This growing demand in Asia and, to a lesser extent, Europe has generated an evolution in arena design itself. The operational and technical demands of live music events, whether it’s children’s entertainment or  popular music concerts, is driving the design and development  of a new type of facility to replace  the traditional sport-centric arena model. Understanding how this new type of arena operates and planning for its specific requirements for adaptability and flexibility is the key to unlocking the potential of tomorrow’s arenas. They will be configured to suit the desired atmosphere of the artist, provide the best experience for the audience, and create successful and viability facilities for operators. 

Populous_PhillipsArena2The biggest change for the next generation of arena design is the fundamental differences between sports floor and stage performance events.  By optimising the facility to accommodate the greatest number of occurring events, rather than for the greatest number of potential events, many of the operational expenses and shortcomings, standard pitfalls for arena operation, can be avoided. This includes minimizing event turnaround times, allowing for a more full event calendar with reduced staffing requirements, decreasing lost seating to the rear stage area, and  enabling a greater capacity during the majority of events. It means more of the audience will be in the most desired location, without the maintenance expense of unsold seats and underutilised washroom and food and beverage offerings.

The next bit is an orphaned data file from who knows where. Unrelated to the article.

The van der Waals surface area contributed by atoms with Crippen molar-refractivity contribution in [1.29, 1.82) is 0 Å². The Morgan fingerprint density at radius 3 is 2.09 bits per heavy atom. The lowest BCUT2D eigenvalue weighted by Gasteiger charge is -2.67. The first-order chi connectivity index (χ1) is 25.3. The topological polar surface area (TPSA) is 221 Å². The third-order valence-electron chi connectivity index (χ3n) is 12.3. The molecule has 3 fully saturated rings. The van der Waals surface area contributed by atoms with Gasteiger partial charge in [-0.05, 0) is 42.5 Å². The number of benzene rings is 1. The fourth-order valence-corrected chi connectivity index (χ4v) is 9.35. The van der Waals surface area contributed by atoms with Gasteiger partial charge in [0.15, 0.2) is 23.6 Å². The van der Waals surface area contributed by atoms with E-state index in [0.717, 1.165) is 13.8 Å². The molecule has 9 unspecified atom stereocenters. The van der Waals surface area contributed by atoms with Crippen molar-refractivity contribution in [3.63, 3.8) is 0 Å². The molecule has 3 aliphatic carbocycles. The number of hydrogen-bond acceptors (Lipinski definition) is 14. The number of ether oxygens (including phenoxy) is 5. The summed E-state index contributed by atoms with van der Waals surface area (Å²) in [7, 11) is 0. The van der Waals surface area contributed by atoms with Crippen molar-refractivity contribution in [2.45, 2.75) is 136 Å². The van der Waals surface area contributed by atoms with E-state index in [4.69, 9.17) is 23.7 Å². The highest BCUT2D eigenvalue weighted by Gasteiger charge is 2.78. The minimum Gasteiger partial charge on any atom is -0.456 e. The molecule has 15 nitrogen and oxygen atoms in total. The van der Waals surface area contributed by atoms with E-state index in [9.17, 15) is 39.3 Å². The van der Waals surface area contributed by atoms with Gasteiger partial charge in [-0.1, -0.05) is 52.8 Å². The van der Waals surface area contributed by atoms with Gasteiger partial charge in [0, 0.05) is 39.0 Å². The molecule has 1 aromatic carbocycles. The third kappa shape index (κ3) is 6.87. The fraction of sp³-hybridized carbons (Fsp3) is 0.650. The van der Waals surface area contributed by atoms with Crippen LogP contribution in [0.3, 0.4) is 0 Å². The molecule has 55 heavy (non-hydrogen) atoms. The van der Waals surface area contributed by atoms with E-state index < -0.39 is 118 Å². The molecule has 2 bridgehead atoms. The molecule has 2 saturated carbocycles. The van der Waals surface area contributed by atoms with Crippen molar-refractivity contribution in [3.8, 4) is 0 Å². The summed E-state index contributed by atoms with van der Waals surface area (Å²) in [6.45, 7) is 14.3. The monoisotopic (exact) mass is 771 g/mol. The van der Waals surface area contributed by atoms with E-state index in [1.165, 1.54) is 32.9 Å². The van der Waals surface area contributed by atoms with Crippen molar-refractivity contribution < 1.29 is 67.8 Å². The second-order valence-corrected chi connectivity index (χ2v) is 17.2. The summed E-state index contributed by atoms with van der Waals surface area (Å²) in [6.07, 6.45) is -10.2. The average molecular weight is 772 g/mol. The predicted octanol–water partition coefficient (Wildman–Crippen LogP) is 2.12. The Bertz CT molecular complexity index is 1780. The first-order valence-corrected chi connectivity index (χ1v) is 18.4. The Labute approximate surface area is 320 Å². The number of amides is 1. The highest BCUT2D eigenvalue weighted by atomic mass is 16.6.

Similarly, many shows now have  longer runs, with artists performing in the same venue for multiple nights, and so backstage areas are starting to shift away from the traditional handful of small generic unfinished dressing rooms to spaces which are more conducive and comfortable, with ample facilities for technical crew and support staff.  Equally, increases in stage and ancillary spaces are already occurring to allow for a greater variety of show. As touring shows increase in size and complexity, so too the requirements increase to provide safe and readily accessible rigging and technical areas.